News and Notes Entering Week 6



Is Hot-lanta a desired destination?

The Atlanta Falcons became team #2 to now be looking for a new general manager and head coach. From the category of, “it’s a great game, but a crappy business” the Falcons made changes at the top after only 5 games. This was no-doubt a carryover from 2019 which was viewed by most as a year of underachieving. Having said that, I have always thought this organization should be at the top of the list for most desirable places to hang your hat in the NFL and many in the business should line up to be part of it. I think people make the environment and they have a couple of the best at the top of the NFL food chain.


Start first with ownership. Arthur Blank has come a long way since buying the team in 2002. This is a very smart man with unquestioned business acumen. I had a chance to sit down with him and discuss the Falcons just after he bought the team. At that time, he didn’t know or understand the football business and he was looking for a partner to learn it from. He has come a long way from really just being a fan to now, being one of the leaders in the industry. His comments last week regarding the future of QB Matt Ryan, told me he “gets it." He basically said, he will put that decision in the hands of the experts, his new GM and HC. In addition, this is not a team void of talent. They have a QB, who may be advanced in age, but Matt Ryan, if surrounded by the right people can be very productive. His arm still allows him to fit balls in tight windows to a couple receivers, who when healthy are explosive. Sure, the defense needs to be shored up, but it's also a team with some pieces in place and solid leadership. A good leader knows what to delegate and Arthur is more than willing to do so. Believe it or not, that’s not easy for some people, who have had great success in life, to do. At age 78, he wants to win now more than ever before and he will do anything within his power, if it makes sense. Sounds like he is very willing to listen to the experts. They have first class stadium/venue, first class facility and money has never been an issue. All great attributes.


His top lieutenant, President and CEO Rich McKay (and acting interim GM) is one of the most respected club employees in the NFL hierarchy. As chairman of the powerful “competition committee” for years he has helped steward the league as a consistent voice in many matters. A coach’s son, who has been around football his whole life, his mentorship should benefit whoever their new hires are.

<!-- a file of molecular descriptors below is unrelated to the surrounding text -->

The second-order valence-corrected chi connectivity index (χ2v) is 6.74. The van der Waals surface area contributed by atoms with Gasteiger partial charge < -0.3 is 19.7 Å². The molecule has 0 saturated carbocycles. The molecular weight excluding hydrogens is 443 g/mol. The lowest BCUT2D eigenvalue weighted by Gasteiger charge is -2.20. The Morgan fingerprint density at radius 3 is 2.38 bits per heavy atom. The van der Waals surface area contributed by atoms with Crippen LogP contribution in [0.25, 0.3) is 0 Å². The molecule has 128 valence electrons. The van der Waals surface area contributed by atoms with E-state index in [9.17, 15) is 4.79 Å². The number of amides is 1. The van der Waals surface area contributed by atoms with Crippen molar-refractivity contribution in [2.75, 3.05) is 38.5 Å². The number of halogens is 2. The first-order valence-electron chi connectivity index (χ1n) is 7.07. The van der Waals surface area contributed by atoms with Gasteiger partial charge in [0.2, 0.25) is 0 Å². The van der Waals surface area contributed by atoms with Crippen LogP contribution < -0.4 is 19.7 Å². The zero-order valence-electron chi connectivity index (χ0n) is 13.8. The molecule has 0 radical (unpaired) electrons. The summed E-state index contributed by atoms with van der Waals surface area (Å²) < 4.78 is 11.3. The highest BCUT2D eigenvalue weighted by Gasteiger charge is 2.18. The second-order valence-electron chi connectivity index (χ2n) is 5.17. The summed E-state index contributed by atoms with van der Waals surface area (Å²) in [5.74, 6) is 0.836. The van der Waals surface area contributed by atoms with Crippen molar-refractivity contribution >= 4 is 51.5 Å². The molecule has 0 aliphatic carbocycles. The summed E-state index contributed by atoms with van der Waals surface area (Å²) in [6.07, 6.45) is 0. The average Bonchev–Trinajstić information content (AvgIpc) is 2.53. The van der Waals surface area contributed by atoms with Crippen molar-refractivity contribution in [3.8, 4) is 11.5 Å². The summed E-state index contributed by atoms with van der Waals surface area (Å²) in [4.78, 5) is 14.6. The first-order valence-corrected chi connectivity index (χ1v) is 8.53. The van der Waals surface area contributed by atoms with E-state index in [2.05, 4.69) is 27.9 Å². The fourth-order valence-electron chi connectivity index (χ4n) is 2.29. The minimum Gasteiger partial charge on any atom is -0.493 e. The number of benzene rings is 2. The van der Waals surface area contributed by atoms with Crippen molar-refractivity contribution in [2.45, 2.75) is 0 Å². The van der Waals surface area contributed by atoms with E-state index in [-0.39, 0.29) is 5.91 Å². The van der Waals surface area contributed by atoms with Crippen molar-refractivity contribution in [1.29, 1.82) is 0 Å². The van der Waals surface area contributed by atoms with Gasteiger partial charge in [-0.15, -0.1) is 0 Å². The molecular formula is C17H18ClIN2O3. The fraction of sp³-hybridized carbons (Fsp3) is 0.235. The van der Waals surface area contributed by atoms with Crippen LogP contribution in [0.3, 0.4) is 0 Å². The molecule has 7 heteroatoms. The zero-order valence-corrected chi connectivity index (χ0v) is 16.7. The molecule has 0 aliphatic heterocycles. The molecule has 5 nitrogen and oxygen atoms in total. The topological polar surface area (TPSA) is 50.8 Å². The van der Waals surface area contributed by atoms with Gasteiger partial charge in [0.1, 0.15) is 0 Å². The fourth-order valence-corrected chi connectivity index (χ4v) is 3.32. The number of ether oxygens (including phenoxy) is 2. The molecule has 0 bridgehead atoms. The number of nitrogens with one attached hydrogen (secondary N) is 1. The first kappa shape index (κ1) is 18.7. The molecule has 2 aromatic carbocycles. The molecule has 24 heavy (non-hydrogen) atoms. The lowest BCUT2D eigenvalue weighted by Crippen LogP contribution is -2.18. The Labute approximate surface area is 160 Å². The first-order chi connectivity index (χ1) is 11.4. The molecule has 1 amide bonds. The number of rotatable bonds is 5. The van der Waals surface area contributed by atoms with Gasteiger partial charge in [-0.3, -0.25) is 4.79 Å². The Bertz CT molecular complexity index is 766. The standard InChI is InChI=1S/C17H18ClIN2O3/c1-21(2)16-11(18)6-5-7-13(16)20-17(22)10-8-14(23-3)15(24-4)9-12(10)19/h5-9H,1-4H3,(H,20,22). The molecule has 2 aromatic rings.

My theory has always been, when assembling a group to succeed, make sure you’re not the smartest guy in the room. Suffice to say, whoever the Falcons hire to run the football side of this franchise, will have these two men to lean on and to bounce things off which should be a giant advantage. This should be a great opportunity.


Is New England’s offense sustainable?

By anyone’s account, QB Cam Newton’s and the New England Patriots offense has got to be viewed as a success thru 5 weeks. This should not come as a surprise to anyone with the amount of Lombardi trophies they have collected. Far be it for me to question their approach. I think adding Cam was both a stroke of brilliance and a gift from the sky from a timing standpoint. Their scheme on offense is exactly what I thought it would be. QB DESIGNED RUNS with play action and individual route passing game behind it. Simple and to the point but executed to perfection. Here is my question though. In a league of adjustments, especially by defenses, teams can take away favorite formations, plays, etc. and make you do something else at some point, especially when you play division opponents a second time. Offenses are constantly re-inventing themselves. Can the Pats come up with enough variety in formations and game plans to win a chess game, in the second half of the season or is their offensive ceiling, that of a game of checkers?